Sao Paulo, Brazil: The Expense Report!

This is the price of life Sao Paulo, Brazil! Leave a detailed list of your cities expenses in the comments because there is someone, somewhere, who wants to live the ExPat life, and needs your information!

I’ll go into detail on each expense at the bottom of the page, and I rounded everything up so that you will have a small cushion in your budget. So you can see how much more affordable things are, I listed the expenses this way:

Expense, Description = Price in US Dollars ($) / Price in Brazilian Real (R$)

Rent, 30 Square Meters / 322 Square foot apartment = $350 / $R1,300

Maid = $70 / $R280

Cell Phone = $50 / $R200

Fresh Fruits & Vegetables = $50 / $R200

Meat = $40 / $R150

Gas Bill = $8 / $R30

Electricity = $24 / $R90

Internet Wifi = $25 / $R100

Gym = $70 / $R280

Transportation = $40 /R$150

Laundry = $50 /$R200

Movies = $40 / $R160

Snacks = $50 / $R400

Monthly Total Expenses = $867 US Dollars /  $R3,540 Brazilian Real 


~Rent, 30 Square Meters / 322 Square foot apartment = $350 / $R1,300 ($224 /$R900 for the Landlord & $50 / $R400 for the Building Fees)

I live in an excellent location.  A safe neighborhood where I have access to three weightlifting gyms, a Kickboxing Academy, two butchers, three cafes delis, and restaurants, three major bus/train/subway transportation hubs, all within 5-10 minutes walk from my front door.

I could live in a cheaper area, but I have no problem spending a bit more for my middle-class apartment building.  I have a 24-hour doorman and mail service. Included with my simple bachelor’s apartment with a small kitchen, small bedroom, small living room, and an excellent view.

~Maid = $70 / $R280. every other Saturday.  5 hours =  $60 /$240 + $10 / $R40 Tip

What I save on not living in a big, lavish apartment I spend on small luxuries. I have a maid who cleans my apartment with speed and efficiency, twice a month.

~Cell Phone = $50 / $R200

While the price of cell phones here in Brazil is expensive, the service isn’t.  I have a simple plan that allows me enough data to never go over my limit.  That’s because almost every single restaurant and business gives free Wifi.  WhatsApp is the single most prevalent form of communication because it provides free calls/texts when on Wifi.

~Fresh Fruits & Vegetables = $50 / $R200

~Meat from the butcher = $40 / $R150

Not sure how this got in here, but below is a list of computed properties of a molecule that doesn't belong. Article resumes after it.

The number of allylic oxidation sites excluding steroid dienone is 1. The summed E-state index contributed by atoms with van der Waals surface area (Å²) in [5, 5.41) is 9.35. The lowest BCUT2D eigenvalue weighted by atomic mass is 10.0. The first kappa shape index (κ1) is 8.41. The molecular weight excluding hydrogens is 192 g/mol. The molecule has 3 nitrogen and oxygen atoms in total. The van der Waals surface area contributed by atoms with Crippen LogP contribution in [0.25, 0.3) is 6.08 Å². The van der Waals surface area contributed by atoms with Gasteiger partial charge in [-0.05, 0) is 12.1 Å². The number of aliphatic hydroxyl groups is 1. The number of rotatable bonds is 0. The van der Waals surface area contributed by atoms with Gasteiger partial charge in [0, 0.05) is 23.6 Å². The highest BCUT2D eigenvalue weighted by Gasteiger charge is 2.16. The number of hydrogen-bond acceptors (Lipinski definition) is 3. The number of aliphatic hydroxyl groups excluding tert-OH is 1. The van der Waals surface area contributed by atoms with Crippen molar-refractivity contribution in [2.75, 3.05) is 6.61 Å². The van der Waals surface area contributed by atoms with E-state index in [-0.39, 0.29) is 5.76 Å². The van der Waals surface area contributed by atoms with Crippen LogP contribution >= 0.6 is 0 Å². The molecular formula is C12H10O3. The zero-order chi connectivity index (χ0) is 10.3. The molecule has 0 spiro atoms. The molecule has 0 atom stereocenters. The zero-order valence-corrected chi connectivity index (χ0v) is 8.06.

I buy meat every few days.  Most weeks I buy one or two chickens and steaks, big ones.  You may spend less because I eat a considerable amount more than you do.

~Gas Bill = $8 / $R30

I cook 1.5 meals a day.  My gas bill is very, very low because I eat a lot of fresh fruit!

~Electricity = $24 / $R90

I use LED Bulbs because the light is softer, I have one lamp, and a tiny space heater for the 2 weeks a year when Sao Paulo gets cold enough for it.  I can’t ever remember an electricity bill higher than $R90.

~Internet Wifi = $25 / $R100

I have yet to hit my limit with my plan.  I download every movie and TV Series I have even a cursory interest in.  No penalties, fees, or fines.  Its one of my few vices, despite being warned about how it hurts entertainers.

~Gyms = $70 / $R280.  Weightlifting = $20 / $R80.
Brazilian Jiu-Jitsu $50 / $R200.

I bought a one-year membership at my weightlifting gym for $80 / $R360.  To be clear, that lowers the price to $8 / $R29.90 per month!

~Transportation: Bus/train/subway pass = $40 / $150

Sao Paulo is rated as the 4th largest city in the world, with a population measured at 21,066,245 and a size measured at 587 mi²!

I travel all over the city and Taxis, in many cases, are much slower than buses or trains because they have protected lanes.  I hope they integrate Taxi service into the Subway/Bus/Train pass the way the city of Shanghai, China did because it makes everything hyper-efficient!

~Laundry: washed, dried, & folded.= $50 / $R200

I drop off my laundry at the launderette on the corner and its done within 24 hours!

~Two movies per month = $40 / $R160